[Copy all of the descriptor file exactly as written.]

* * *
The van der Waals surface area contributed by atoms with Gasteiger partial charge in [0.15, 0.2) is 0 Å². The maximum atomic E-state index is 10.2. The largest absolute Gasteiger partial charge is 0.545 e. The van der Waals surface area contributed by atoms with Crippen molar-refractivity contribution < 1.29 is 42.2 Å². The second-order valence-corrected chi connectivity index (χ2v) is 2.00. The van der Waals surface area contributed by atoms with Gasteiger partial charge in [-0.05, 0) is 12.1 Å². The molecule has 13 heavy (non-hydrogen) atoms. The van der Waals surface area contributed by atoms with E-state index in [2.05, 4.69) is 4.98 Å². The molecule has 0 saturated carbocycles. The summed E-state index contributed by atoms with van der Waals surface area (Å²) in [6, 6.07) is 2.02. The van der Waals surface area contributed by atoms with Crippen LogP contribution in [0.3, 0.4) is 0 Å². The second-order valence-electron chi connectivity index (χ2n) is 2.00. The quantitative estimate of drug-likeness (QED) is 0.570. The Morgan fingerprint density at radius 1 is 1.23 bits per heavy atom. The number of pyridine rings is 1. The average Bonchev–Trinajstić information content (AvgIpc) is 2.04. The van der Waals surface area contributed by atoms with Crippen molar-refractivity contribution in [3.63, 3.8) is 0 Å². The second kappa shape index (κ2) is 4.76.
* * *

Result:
The van der Waals surface area contributed by atoms with Gasteiger partial charge in [0.15, 0.2) is 0 Å². The maximum atomic E-state index is 10.2. The largest absolute Gasteiger partial charge is 0.545 e. The van der Waals surface area contributed by atoms with Crippen molar-refractivity contribution < 1.29 is 42.2 Å². The second-order valence-corrected chi connectivity index (χ2v) is 2.00. The van der Waals surface area contributed by atoms with Gasteiger partial charge in [-0.05, 0) is 12.1 Å². The molecule has 13 heavy (non-hydrogen) atoms. The van der Waals surface area contributed by atoms with E-state index in [2.05, 4.69) is 4.98 Å². The molecule has 0 saturated carbocycles. The summed E-state index contributed by atoms with van der Waals surface area (Å²) in [6, 6.07) is 2.02. The van der Waals surface area contributed by atoms with Crippen LogP contribution in [0.3, 0.4) is 0 Å². The second-order valence-electron chi connectivity index (χ2n) is 2.00. The quantitative estimate of drug-likeness (QED) is 0.570. The Morgan fingerprint density at radius 1 is 1.23 bits per heavy atom. The number of pyridine rings is 1. The average Bonchev–Trinajstić information content (AvgIpc) is 2.04. The van der Waals surface area contributed by atoms with Crippen molar-refractivity contribution in [3.63, 3.8) is 0 Å². The second kappa shape index (κ2) is 4.76.